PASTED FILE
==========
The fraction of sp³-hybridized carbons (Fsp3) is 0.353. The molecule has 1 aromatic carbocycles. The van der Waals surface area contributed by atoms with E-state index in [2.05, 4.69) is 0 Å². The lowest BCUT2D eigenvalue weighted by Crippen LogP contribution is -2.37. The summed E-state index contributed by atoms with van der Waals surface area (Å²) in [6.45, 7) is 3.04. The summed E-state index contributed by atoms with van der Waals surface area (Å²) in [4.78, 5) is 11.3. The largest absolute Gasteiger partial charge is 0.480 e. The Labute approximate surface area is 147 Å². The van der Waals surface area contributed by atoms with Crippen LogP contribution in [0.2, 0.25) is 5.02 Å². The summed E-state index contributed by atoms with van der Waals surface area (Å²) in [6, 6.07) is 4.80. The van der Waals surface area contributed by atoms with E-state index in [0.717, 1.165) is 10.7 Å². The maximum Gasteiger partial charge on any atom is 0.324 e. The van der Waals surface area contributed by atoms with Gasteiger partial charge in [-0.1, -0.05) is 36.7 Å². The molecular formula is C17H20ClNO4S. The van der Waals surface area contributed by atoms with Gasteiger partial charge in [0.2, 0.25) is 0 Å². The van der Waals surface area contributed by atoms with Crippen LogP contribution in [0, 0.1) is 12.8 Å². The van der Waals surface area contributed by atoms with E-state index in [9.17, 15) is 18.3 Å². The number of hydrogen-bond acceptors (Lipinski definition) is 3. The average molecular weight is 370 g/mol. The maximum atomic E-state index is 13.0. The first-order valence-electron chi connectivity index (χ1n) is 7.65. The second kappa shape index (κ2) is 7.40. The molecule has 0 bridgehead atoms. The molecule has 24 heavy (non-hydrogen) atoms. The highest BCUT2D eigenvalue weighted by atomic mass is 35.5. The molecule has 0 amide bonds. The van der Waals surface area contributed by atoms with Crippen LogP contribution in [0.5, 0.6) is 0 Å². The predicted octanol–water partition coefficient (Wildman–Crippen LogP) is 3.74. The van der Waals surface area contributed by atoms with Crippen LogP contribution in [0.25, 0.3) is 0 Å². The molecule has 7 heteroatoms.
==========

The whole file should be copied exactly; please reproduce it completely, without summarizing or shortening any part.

The fraction of sp³-hybridized carbons (Fsp3) is 0.353. The molecule has 1 aromatic carbocycles. The van der Waals surface area contributed by atoms with E-state index in [2.05, 4.69) is 0 Å². The lowest BCUT2D eigenvalue weighted by Crippen LogP contribution is -2.37. The summed E-state index contributed by atoms with van der Waals surface area (Å²) in [6.45, 7) is 3.04. The summed E-state index contributed by atoms with van der Waals surface area (Å²) in [4.78, 5) is 11.3. The largest absolute Gasteiger partial charge is 0.480 e. The Labute approximate surface area is 147 Å². The van der Waals surface area contributed by atoms with Crippen LogP contribution in [0.2, 0.25) is 5.02 Å². The summed E-state index contributed by atoms with van der Waals surface area (Å²) in [6, 6.07) is 4.80. The van der Waals surface area contributed by atoms with E-state index in [0.717, 1.165) is 10.7 Å². The maximum Gasteiger partial charge on any atom is 0.324 e. The van der Waals surface area contributed by atoms with Gasteiger partial charge in [-0.1, -0.05) is 36.7 Å². The molecular formula is C17H20ClNO4S. The van der Waals surface area contributed by atoms with Gasteiger partial charge in [0.2, 0.25) is 0 Å². The van der Waals surface area contributed by atoms with Crippen LogP contribution in [0, 0.1) is 12.8 Å². The van der Waals surface area contributed by atoms with E-state index in [9.17, 15) is 18.3 Å². The number of hydrogen-bond acceptors (Lipinski definition) is 3. The average molecular weight is 370 g/mol. The maximum atomic E-state index is 13.0. The first-order valence-electron chi connectivity index (χ1n) is 7.65. The second kappa shape index (κ2) is 7.40. The molecule has 0 bridgehead atoms. The molecule has 24 heavy (non-hydrogen) atoms. The highest BCUT2D eigenvalue weighted by atomic mass is 35.5. The molecule has 0 amide bonds. The van der Waals surface area contributed by atoms with Crippen LogP contribution in [0.5, 0.6) is 0 Å². The predicted octanol–water partition coefficient (Wildman–Crippen LogP) is 3.74. The van der Waals surface area contributed by atoms with Crippen LogP contribution in [0.25, 0.3) is 0 Å². The molecule has 7 heteroatoms.